Birmingham, despite being in the centre of England, is often overlooked…perhaps because it once had a reputation of being heavily industrialized. Now it’s a cultural hub, chock full of museums, great shopping, galleries, and other attractions. Also nearby is “Shakespeare Country,” where towns like Stratford upon Avon and Warwick draw literary lovers in droves. The Cotswold hills make for a particularly pretty backdrop. If you hire a guide in Birmingham, you’ll get an intimate account of what makes this town tick. You’ll discover quiet back roads and historic canal paths, and you’ll learn how this medieval market town turned into a “city of a thousand trades.” Visit the famous Jewellery Quarter (need a good souvenir for a loved one?), and pay attention to the local architecture. Half of it is incredibly modern and unique, the other half is classically old English. Photo opps? Unlimited.

Brighton

Brighton was easily one of my favourite destinations in England. This quaint little seaside town is home to the massive Brighton Pier extending into the ocean, on which sits an amusement park (including a Ferris wheel!) and a full arcade. It’s like a playground in the sea. The beachfront is lined with bars, cafes, restaurants, and hotels. There’s a distinctly young-and-hip atmosphere here, and it won’t take long before you’re hooked! Here you’ll also find The Royal Pavilion, by far the most eccentric royal residence in the United Kingdom (and my absolute favourite). It’s like a collection of worldly architecture: Indian-style domes and minarets, Asian furnishings, and even a dragon-themed banqueting hall. On the ceiling of the music room, there are 26,000 gold scales. Seriously. It’s dazzling, tacky, and impressive.

What’s your favorite English town?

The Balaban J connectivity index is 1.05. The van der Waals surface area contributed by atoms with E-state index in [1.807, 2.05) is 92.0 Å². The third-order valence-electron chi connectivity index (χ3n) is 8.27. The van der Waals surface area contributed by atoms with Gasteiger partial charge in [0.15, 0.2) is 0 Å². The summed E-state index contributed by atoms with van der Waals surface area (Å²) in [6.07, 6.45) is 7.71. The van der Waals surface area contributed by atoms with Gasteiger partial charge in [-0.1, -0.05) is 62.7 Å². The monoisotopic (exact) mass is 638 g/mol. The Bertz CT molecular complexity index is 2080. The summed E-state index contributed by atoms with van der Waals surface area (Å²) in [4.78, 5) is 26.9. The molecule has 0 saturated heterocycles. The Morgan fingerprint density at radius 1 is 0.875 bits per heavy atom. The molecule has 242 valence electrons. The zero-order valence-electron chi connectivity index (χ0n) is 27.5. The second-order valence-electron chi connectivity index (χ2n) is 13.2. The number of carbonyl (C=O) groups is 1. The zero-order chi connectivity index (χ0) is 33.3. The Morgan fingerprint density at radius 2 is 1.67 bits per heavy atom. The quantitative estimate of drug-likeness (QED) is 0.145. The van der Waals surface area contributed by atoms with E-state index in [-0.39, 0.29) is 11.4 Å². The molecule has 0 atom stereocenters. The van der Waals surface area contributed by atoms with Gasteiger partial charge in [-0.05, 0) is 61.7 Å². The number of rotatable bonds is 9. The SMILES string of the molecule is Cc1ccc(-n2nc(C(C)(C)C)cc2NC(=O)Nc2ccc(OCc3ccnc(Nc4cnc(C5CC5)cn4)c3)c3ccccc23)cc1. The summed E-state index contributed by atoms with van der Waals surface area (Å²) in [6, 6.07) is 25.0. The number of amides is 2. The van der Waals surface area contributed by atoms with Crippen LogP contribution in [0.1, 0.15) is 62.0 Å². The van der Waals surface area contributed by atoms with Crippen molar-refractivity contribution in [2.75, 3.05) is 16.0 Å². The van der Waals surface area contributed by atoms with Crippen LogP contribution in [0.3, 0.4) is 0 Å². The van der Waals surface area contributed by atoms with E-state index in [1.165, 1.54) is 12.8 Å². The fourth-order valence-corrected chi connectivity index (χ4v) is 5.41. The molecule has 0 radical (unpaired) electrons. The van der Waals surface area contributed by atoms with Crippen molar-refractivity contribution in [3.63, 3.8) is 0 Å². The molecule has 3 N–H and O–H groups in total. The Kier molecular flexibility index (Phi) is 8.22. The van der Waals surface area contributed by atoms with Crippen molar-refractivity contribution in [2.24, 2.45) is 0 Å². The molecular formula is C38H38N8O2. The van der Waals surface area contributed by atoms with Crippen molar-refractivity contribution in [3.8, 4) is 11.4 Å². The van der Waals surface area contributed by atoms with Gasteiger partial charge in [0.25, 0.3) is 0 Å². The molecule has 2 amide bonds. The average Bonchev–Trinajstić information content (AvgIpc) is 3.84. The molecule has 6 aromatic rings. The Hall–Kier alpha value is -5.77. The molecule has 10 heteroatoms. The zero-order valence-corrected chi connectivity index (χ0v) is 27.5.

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Comments

  • Barbara Saunders
    Reply

    I
    was born in Hastings in 1948 and lived for four more years in
    Bexhill-on-Sea. My mother came from Hanover, Germany and had married my
    father, who had been one of the soldiers sent down from Hamburg to
    Hanover, passing by the Bergen-Belsen Concentration Camp, fifty-seven
    miles north of Hanover.
    On return to Bexhill, my father gained a place at the Royal College of
    Art. And when he graduated found a position as Art-Teacher at Lymm
    Grammar School, where in the old days, before the school was expanded,
    there was a wonderful countryside looking east, over the Mersey Channel
    into the hills beyond. The school expanded, removing the wonderful
    landscape to make cricket, hockey, football, tennis and swimming
    possible.
    Subsequently, living in Lymm Village, having finished my schooling there
    I went to Nottingham University graduating in History and Art History.
    By then I was married and had a little daughter. My husband was invited
    to go and study at Delft University in the Netherlands.
    I found the centre of Delft very beautiful – Vermeer had once lived
    there and had painted wonderful pictures of life there.

    In the Netherlands, a very Calvinist country, I didn’t feel at home.
    Nevertheless despite my need for a good family, I necessarily had to
    divorce my husband as he was having an affair with one of the
    neighbours. After the divorce I married a Dutchman and had another
    daughter with him.

  • Tyagi
    Reply